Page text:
The left has based its program on a very unstable equilibrium, for the tendency of capital is to not allow the system to reach the equilibrium level of the left, while the class struggle which might propel it into the left's equilibrium tends to push it beyond. The left's program, although it appears 'realistic', proposes a most 'unrealistic' solution to the crisis. They hope that Reagan will bite deep enough to hurt, but not too deep; they hope the working class will jump up, but then not jump too hard. But the variables are not controllable, nor do they have a natural tendency to 'balance each other out'. With the end of the downward rigidity of wages and the money illusion, Keynesianism holds no attraction to capital; but with the mass experience of the end of 'mass industry' a new possibility is open to the working class, although right now it shows itself as deprivation. So the attraction of Keynesianism to the working class also abates. No one seems to be cooperating with socialism in the 1980's!
Today the left says that no 'demands' beyond minimal subsistence/biological survival can be 'won' (and even this only by alliance with 'progressive' capital to preserve 'civilization'), and to 'win' this requires co-operation with the mediating power of the state. This is the worst possible deal as it combines the social order of the 1950's New Deal with lower wages and more work.
The left, then, accepts the defeat and only seeks to bargain a lower level of defeat for now. The austerity they have morally urged for over a decade has become an increased reality for more and more people; and in the Third World, 'austerity' has become increased starvation.
But a defeat means not only that we eat less-well or do not eat at all. In defeat the class picks up the gun --against one another, as Fanon made clear. This is the deepest fact of our defeat, and one's answer to this problem tells one's political story. The left accepts --even urges-- the state to be the mediator of the class contradictions within the proletariat.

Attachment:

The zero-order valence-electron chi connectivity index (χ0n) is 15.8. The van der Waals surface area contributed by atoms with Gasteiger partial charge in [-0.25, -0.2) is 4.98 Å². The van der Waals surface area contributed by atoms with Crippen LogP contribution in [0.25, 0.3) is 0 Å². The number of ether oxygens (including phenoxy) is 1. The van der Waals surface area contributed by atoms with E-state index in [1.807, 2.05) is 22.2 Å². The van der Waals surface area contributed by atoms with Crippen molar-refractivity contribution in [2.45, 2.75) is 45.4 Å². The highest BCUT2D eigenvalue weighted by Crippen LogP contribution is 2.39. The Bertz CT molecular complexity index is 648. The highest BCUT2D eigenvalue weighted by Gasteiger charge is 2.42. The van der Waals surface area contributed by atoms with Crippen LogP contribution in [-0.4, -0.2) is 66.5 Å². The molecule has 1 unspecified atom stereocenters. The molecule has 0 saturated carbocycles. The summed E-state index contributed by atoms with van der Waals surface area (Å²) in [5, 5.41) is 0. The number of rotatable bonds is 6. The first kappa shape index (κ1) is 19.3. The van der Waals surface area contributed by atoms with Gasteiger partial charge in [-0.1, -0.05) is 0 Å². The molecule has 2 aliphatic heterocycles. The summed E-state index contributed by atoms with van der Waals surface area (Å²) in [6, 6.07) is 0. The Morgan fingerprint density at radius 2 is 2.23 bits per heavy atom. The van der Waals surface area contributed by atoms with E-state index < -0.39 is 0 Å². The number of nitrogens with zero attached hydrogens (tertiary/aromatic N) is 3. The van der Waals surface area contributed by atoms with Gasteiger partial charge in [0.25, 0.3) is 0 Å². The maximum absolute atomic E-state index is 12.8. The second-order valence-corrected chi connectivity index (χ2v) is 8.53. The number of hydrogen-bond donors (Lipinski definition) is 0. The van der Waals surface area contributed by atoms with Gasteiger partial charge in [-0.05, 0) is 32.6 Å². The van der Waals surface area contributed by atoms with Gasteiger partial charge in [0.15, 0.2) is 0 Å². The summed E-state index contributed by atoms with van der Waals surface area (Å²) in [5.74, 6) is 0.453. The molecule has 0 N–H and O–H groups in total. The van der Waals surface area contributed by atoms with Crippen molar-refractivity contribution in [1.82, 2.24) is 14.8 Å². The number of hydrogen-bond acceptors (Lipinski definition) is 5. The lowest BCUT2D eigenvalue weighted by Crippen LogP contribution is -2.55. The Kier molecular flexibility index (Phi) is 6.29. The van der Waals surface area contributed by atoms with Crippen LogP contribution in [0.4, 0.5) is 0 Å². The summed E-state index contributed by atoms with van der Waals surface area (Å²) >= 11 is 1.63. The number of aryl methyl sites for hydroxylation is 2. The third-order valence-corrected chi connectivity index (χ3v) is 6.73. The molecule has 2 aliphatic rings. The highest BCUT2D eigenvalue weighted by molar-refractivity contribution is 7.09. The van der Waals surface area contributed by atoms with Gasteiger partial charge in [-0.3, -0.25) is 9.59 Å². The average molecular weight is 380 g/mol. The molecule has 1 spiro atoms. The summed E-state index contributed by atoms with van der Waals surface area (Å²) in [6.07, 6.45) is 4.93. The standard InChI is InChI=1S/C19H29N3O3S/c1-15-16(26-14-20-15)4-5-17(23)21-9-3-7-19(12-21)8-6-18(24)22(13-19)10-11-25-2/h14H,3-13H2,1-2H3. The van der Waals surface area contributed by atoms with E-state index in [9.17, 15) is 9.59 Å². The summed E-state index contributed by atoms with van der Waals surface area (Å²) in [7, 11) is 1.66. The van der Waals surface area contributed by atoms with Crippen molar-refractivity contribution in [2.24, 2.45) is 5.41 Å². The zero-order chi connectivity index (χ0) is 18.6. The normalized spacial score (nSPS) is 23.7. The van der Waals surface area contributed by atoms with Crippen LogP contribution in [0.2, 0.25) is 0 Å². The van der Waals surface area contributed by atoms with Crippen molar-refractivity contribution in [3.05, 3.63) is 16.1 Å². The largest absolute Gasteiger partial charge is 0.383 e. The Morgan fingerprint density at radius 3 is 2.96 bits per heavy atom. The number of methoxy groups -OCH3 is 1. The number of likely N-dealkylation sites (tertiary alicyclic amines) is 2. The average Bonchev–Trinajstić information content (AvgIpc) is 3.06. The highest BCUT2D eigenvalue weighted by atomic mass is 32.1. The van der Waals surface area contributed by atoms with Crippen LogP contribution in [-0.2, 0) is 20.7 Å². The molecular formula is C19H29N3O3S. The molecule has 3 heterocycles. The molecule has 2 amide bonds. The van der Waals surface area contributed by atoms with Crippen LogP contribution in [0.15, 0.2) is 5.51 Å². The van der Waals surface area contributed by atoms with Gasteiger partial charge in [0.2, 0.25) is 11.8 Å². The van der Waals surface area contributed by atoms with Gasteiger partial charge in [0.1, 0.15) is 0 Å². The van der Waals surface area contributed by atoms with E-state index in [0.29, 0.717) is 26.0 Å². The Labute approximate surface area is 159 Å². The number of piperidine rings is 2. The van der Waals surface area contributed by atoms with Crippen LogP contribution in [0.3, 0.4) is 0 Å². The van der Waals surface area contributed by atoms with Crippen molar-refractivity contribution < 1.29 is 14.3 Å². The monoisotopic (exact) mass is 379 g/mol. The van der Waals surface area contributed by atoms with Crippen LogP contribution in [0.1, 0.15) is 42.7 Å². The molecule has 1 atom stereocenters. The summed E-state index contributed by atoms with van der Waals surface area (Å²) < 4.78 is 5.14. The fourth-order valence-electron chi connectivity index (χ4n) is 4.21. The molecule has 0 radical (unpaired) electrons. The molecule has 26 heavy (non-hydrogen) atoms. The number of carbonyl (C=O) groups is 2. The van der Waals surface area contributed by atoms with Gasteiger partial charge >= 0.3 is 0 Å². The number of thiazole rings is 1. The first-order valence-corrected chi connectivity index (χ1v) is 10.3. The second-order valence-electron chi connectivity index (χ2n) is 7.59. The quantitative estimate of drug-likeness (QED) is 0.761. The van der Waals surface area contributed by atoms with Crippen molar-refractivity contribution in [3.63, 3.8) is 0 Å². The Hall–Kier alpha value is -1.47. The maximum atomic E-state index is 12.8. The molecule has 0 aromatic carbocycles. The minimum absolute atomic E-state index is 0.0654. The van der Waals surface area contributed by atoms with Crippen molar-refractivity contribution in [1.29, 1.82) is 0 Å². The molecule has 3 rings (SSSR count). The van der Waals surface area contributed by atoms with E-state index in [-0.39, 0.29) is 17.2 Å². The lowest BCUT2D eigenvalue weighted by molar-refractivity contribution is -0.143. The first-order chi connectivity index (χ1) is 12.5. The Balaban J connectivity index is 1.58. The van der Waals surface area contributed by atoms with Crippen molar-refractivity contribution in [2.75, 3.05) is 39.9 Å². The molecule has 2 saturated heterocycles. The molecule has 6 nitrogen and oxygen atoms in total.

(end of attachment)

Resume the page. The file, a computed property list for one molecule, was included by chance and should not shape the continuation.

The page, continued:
The death penalty, discussed below, is just one aspect of the state 'mediating' the class division, protecting us against ourselves. But the same thing applies to Russia, the man/woman split, black/white, with the Third World, etc. Are you afraid of Russian tanks, do you want to help the Soviet working class? The Telos crowd says "Support the U.S., it will do the job." Are you angry that men get more money than women, that men rape and get away with it? Many women in the women's movement now say "Cutting the male wage was good, now we're all equal...Rape? Get more and better cops!" Upset about starvation in Africa? Get the government to tax the 'affluent' U.S. working class to send it off to the Sahel. This, after all, is the essence of social democracy in the working class: letting the state deal with our divisions...let government do it. The left in this period has ultimately accepted its role and its horizon in the universe of state power (and indeed not even the good old 'revolutionary' state of Lenin-- forget about that).
Putting this all together we see that ultimately the left is signing on as cop. For if all you offer are "trinkets with no cargo" then you must be prepared to deal 'realistically' with the ensuing disappointment. For those who are not willing to listen to the left's questionable logic... well, there must be a place for them...
Thus, the left not only has aided the right by its choice of analysis, demands and strategy, not only is at an impasse in which all it can do is function as the left wing of the Democratic party, but also by its choices must also work to discipline any actions in the class which might upset the equilibrium suggested by the left.
This 'logic', once entered into, is hard to then reject because the compromises are too deep. The tragedy is that most of a generation of militants has substantially destroyed itself by accepting the essential logic of capitalism and, at the deepest level, sided with capital against the working class, to bargain over the degree of defeat and the trinkets to be exchanged for acceptance of capitalism. For any on the left who want and think possible the defeat of capitalism in its various guises, the break with the left must be thorough, for the left now is merely the most "human" face of capitalism.